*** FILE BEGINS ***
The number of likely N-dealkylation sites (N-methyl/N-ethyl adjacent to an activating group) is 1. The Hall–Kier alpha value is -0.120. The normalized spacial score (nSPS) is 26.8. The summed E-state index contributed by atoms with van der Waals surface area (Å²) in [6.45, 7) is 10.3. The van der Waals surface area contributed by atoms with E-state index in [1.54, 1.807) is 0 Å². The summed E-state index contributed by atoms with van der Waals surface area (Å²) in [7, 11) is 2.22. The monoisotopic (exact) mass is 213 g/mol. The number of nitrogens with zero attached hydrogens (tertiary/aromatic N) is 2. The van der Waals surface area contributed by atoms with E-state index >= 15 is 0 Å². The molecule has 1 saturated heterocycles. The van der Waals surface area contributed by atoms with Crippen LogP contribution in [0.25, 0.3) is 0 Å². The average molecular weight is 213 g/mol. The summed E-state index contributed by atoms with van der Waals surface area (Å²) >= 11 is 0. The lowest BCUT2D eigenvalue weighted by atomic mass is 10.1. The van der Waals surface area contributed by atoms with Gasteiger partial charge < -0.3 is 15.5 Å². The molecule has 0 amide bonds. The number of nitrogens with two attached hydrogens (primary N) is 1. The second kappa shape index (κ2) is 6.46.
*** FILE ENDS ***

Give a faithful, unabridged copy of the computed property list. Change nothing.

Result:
The number of likely N-dealkylation sites (N-methyl/N-ethyl adjacent to an activating group) is 1. The Hall–Kier alpha value is -0.120. The normalized spacial score (nSPS) is 26.8. The summed E-state index contributed by atoms with van der Waals surface area (Å²) in [6.45, 7) is 10.3. The van der Waals surface area contributed by atoms with E-state index in [1.54, 1.807) is 0 Å². The summed E-state index contributed by atoms with van der Waals surface area (Å²) in [7, 11) is 2.22. The monoisotopic (exact) mass is 213 g/mol. The number of nitrogens with zero attached hydrogens (tertiary/aromatic N) is 2. The van der Waals surface area contributed by atoms with E-state index >= 15 is 0 Å². The molecule has 1 saturated heterocycles. The van der Waals surface area contributed by atoms with Crippen LogP contribution in [0.25, 0.3) is 0 Å². The average molecular weight is 213 g/mol. The summed E-state index contributed by atoms with van der Waals surface area (Å²) >= 11 is 0. The lowest BCUT2D eigenvalue weighted by atomic mass is 10.1. The van der Waals surface area contributed by atoms with Gasteiger partial charge < -0.3 is 15.5 Å². The molecule has 0 amide bonds. The number of nitrogens with two attached hydrogens (primary N) is 1. The second kappa shape index (κ2) is 6.46.